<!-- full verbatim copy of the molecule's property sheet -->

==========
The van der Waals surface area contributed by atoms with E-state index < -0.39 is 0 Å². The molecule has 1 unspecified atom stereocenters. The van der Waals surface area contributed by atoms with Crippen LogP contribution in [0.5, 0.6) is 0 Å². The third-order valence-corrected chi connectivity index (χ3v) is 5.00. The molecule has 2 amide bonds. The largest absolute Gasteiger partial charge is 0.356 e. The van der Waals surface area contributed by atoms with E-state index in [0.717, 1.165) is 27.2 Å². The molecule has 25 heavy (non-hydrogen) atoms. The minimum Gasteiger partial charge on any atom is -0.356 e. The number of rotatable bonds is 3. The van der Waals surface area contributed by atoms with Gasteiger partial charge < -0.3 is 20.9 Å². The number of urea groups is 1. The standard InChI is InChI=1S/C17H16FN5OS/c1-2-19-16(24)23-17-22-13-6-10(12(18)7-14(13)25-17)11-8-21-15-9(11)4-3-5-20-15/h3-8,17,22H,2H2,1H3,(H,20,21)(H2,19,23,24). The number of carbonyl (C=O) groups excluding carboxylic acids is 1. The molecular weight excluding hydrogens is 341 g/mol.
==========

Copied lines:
The van der Waals surface area contributed by atoms with E-state index < -0.39 is 0 Å². The molecule has 1 unspecified atom stereocenters. The van der Waals surface area contributed by atoms with Crippen LogP contribution in [0.5, 0.6) is 0 Å². The third-order valence-corrected chi connectivity index (χ3v) is 5.00. The molecule has 2 amide bonds. The largest absolute Gasteiger partial charge is 0.356 e. The van der Waals surface area contributed by atoms with E-state index in [0.717, 1.165) is 27.2 Å². The molecule has 25 heavy (non-hydrogen) atoms. The minimum Gasteiger partial charge on any atom is -0.356 e. The number of rotatable bonds is 3. The van der Waals surface area contributed by atoms with Gasteiger partial charge < -0.3 is 20.9 Å². The number of urea groups is 1. The standard InChI is InChI=1S/C17H16FN5OS/c1-2-19-16(24)23-17-22-13-6-10(12(18)7-14(13)25-17)11-8-21-15-9(11)4-3-5-20-15/h3-8,17,22H,2H2,1H3,(H,20,21)(H2,19,23,24). The number of carbonyl (C=O) groups excluding carboxylic acids is 1. The molecular weight excluding hydrogens is 341 g/mol.